by EMILY ORTON
Dropping two daughters at college this fall is a thin excuse for what is really a three-month rock-climbing trip. Karina is already set up at BYU-Provo. Classes start Tuesday. Today, Alison is set up on hanging belay halfway up a 450-foot slab of granite route called Skywalker with Erik lead climbing five pitches. It’s their last climb together before BYU-Idaho orientation next week. While other moms are buying back to school supplies, I'm buying propane canisters, but I'm learning a lot.
Now I know a place as beautiful as Squamish, BC, Canada, exists. I’ve never seen the water meet forested mountains like this.
Now I know that even when it seems like I’ll never make it out of the parking lot, continued patience will see me through to the summit. [First blood - Alison fell on the trail. Then, I locked the keys in the car and we had to wait, in the rain, for a local tow-trucker to bail us out.]
Now I know a good mom will encourage her children to run across four lanes of highway traffic, with a good dad leading the way, to climb a gorgeous slab of granite shooting straight up out of the water.
Now I know that tension between Erik and I can sometimes be the best thing in the world.
Erik picked a route called Slot Machine close to our campsite for a couple’s climb. I like climbing, but I'm scared of heights. I don't even like pictures of people in high places. I decided not to psyche myself out by asking too many questions about difficulty ratings. Erik believed I could do it so I relied on his confidence. The first move was reportedly the hardest. Fortunately, another couple was waiting behind us. They offered suggestions. After several slips and silent prayers, I found a place to grip my toes and lift past the crux (crux = hardest section of a route).
I jammed toes, fingers, and elbows all the way up the fissure in the rock to the end of the first pitch expecting to find Erik on a comfortable ledge. I’d never heard the term hanging belay, but that’s what it was. There was a down-slanting hollow just wide enough to hold two pairs of shoes. I held my body flat against the rock keeping one hand jammed into the slot.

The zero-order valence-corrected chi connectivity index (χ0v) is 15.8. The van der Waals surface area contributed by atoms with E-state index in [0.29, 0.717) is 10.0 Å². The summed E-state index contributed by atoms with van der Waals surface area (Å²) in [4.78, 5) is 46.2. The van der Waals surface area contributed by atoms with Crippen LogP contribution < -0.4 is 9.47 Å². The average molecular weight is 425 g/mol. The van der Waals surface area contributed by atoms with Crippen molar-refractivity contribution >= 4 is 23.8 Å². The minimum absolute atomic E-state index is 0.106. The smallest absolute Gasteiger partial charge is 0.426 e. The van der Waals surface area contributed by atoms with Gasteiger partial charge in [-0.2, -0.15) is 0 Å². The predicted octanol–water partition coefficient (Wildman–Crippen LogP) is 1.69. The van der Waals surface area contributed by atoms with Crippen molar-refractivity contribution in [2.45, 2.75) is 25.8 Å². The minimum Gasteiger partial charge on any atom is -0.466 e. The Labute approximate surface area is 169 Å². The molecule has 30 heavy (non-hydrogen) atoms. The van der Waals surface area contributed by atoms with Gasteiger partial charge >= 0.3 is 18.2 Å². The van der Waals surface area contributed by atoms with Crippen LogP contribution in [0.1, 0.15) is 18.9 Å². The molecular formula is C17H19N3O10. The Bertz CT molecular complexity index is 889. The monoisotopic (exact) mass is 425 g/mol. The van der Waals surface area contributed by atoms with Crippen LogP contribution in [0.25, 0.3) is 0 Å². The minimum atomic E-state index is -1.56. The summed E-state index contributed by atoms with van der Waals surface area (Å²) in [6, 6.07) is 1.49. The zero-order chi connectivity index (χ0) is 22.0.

“I know it’s counterintuitive, but lean back in your harness,” Erik said. “Take the weight off your feet. Put your foot up on the face of the rock. Get comfortable.”
I tried to mimic his relaxed posture. The bolts and chains looked solid. I’d never looked closely at the anchors Erik built, but this one was stunningly reassuring. I looked down at how far we’d come. I looked out at the water shimmering with the last fragments of sunlight. This view is one of the pay-offs.
“Belay on,” I said.
“Climbing,” Erik said.
I told myself I was feeling pretty comfortable there, but this selfie revealed the truth.
The second pitch was less difficult than the first and my confidence was up, but I was still highly motivated by the fact that it would soon be over and we could walk down. Just when I thought I’d made it, I got stuck cleaning out the last stopper nut that Erik had placed. Again, he advised me to lean into the harness. I told my body to let go of the granite and sit into nothingness. I was essentially in child’s pose, but vertical and hanging over the side of a cliff. I used a little tool to beat and tug and that stubborn chunk of metal stuck in the rock. It finally popped out and I clipped it to my harness, but it was dragging. It snagged in the crack three more times before I got my knees to the final ledge. Then it stuck firm again. Erik attached me to the anchor and then reached down with the cleaning tool to grab that pesky stopper.
The end. We had done it. I hope the summit selfie shows how proud I felt completing that challenge despite the scary moments. I hope it shows how grateful I am for a patient, competent partner. I hope it shows how happy I am to be with Erik in times of joy and sorrow. I like to say that the summit is the halfway point, but the uncertainty ended there. Once I’d climbed up the cliff, I knew I could walk back down again.
I remember when I was scared of deep water and then I discovered snorkeling. I loved it. This felt like that. I took a gamble on Slot Machine. I faced some fears. I didn’t conquer them, but I learned that I can walk with them. I think that’s how confidence starts. I’m looking forward to slippery holds, silent prayers and more stunning views in the weeks ahead.
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